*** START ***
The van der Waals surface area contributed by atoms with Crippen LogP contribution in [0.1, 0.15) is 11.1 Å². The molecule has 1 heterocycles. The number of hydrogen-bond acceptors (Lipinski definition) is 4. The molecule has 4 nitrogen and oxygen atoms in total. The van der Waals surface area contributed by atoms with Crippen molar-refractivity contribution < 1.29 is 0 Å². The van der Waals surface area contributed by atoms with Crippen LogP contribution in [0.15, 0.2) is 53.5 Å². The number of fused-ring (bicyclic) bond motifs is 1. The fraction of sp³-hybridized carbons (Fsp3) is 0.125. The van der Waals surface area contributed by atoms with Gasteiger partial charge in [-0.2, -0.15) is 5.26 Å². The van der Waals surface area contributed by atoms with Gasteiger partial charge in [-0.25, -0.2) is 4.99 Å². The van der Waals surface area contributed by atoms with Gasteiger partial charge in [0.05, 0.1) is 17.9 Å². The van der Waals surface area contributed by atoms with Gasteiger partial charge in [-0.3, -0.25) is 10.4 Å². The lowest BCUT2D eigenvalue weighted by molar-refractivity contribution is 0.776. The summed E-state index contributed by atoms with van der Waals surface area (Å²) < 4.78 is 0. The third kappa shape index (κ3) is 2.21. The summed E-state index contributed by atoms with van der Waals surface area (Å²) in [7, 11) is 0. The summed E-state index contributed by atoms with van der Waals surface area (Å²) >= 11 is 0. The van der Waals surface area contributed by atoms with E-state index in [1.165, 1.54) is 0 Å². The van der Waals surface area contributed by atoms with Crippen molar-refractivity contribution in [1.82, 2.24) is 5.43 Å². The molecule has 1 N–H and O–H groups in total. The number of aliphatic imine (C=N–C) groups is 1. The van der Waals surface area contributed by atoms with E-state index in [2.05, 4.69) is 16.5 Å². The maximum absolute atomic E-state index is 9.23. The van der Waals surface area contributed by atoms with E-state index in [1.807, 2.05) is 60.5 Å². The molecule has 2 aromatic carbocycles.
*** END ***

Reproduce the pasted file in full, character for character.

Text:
The van der Waals surface area contributed by atoms with Crippen LogP contribution in [0.1, 0.15) is 11.1 Å². The molecule has 1 heterocycles. The number of hydrogen-bond acceptors (Lipinski definition) is 4. The molecule has 4 nitrogen and oxygen atoms in total. The van der Waals surface area contributed by atoms with Crippen molar-refractivity contribution < 1.29 is 0 Å². The van der Waals surface area contributed by atoms with Crippen LogP contribution in [0.15, 0.2) is 53.5 Å². The number of fused-ring (bicyclic) bond motifs is 1. The fraction of sp³-hybridized carbons (Fsp3) is 0.125. The van der Waals surface area contributed by atoms with Gasteiger partial charge in [-0.2, -0.15) is 5.26 Å². The van der Waals surface area contributed by atoms with Gasteiger partial charge in [-0.25, -0.2) is 4.99 Å². The van der Waals surface area contributed by atoms with Gasteiger partial charge in [0.05, 0.1) is 17.9 Å². The van der Waals surface area contributed by atoms with Gasteiger partial charge in [-0.3, -0.25) is 10.4 Å². The lowest BCUT2D eigenvalue weighted by molar-refractivity contribution is 0.776. The summed E-state index contributed by atoms with van der Waals surface area (Å²) < 4.78 is 0. The third kappa shape index (κ3) is 2.21. The summed E-state index contributed by atoms with van der Waals surface area (Å²) in [7, 11) is 0. The summed E-state index contributed by atoms with van der Waals surface area (Å²) >= 11 is 0. The van der Waals surface area contributed by atoms with E-state index in [1.165, 1.54) is 0 Å². The van der Waals surface area contributed by atoms with Crippen molar-refractivity contribution in [1.82, 2.24) is 5.43 Å². The molecule has 1 N–H and O–H groups in total. The number of aliphatic imine (C=N–C) groups is 1. The van der Waals surface area contributed by atoms with E-state index in [2.05, 4.69) is 16.5 Å². The maximum absolute atomic E-state index is 9.23. The van der Waals surface area contributed by atoms with E-state index in [1.807, 2.05) is 60.5 Å². The molecule has 2 aromatic carbocycles.